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3 Jul 2014

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alan your job

Accord Energy Solutions Director and Principal Consultant Alan Spence was recently featured in the Press and Journal 'Your Job' section. Read about his career to date.

Name: Alan Spence

Age: 60

Job Title: Director & Principal Consultant, Accord Energy Solutions Ltd.

What did you want to be when you were young?

I wanted to be a doctor but after a few brief steps down that route, I realised it wasn’t for me and set off in another direction. It was a fairly easy decision and even with hindsight, one I’ve never regretted.

What are the main career stepping stones you have taken?

I started my career as an analytical chemist with the Atomic Energy Authority at Dounreay. While it was an incredible place to train and gain experience there appeared to be far more opportunities in the embryonic North Sea oil and gas industry. Following a short spell on the Sullom Voe Project, I spent nine years in Orkney at the Flotta Terminal and returned to Shetland for three years managing the Sullom Voe Terminal Laboratory. A move to the Mobil-operated SAGE gas terminal at St. Fergus provided the chance to branch out from chemistry and get more involved with measurement, allocation and production scheduling. This was followed by nine years as Principal Consultant and Managing Director of Smith Rea Energy where I gained further opportunities to build and manage a team of people and experience all aspects of business development. In 2010, I founded Accord Energy Solutions with Phil Stockton and James Arthur. We provide the full range of hydrocarbon accounting services to the upstream oil and gas industry.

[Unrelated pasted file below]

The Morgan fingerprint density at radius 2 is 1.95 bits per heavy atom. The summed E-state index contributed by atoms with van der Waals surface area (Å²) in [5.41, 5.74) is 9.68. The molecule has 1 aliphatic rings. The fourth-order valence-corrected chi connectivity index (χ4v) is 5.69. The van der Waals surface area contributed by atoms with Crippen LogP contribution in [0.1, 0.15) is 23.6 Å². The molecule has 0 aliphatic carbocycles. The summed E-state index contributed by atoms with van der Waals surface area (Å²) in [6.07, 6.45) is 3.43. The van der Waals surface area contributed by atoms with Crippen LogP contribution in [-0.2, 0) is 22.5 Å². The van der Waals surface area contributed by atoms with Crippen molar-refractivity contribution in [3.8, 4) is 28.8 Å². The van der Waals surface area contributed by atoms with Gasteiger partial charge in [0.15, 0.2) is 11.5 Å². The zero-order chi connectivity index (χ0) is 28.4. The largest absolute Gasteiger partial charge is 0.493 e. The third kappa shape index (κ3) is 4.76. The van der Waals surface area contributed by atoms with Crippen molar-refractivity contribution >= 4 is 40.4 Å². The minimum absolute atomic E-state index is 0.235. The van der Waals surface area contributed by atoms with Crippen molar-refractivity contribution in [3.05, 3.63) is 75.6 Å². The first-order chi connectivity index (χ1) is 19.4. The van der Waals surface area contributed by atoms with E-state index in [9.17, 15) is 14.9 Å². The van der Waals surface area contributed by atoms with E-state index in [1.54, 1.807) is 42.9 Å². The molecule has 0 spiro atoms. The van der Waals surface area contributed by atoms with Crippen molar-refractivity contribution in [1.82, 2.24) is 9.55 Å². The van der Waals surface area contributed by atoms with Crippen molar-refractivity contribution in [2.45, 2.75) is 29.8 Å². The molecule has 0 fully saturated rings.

Are you scared of making mistakes?

I don’t like making mistakes but I’m not scared of making them – it’s part of life and one of the ways we learn. When I have to make a decision I try to weigh up the available information and go for the best option. If it becomes apparent that I’ve made a mistake, I think it’s important to acknowledge it, re-assess the situation, make a new plan and move on. It’s important to learn from your mistakes but also avoid doubt and self-criticism. No-one benefits from that sort of negativity.

Pet hate?

Unnecessary meetings! In some companies, for some people, attending meetings becomes an excuse for not doing any real work. I think it’s important for people to meet, communicate, reach a shared understanding and plan a way forward. But all too often insufficient thought is given to the agenda, the purpose of the meetings the list of attendees and the required outcomes. People end up having meetings about meetings and a huge amount of potentially productive time is wasted.

Who’s been your greatest influence?

The opportunities trust and support that Martin Barnes and David Pridden gave me at Smith Rea was astonishing. Their energy and entrepreneurial skills were an inspiration and it was largely down to them that I had the confidence to take the step into the unknown when I founded Accord with James and Phil.

Best achievement so far?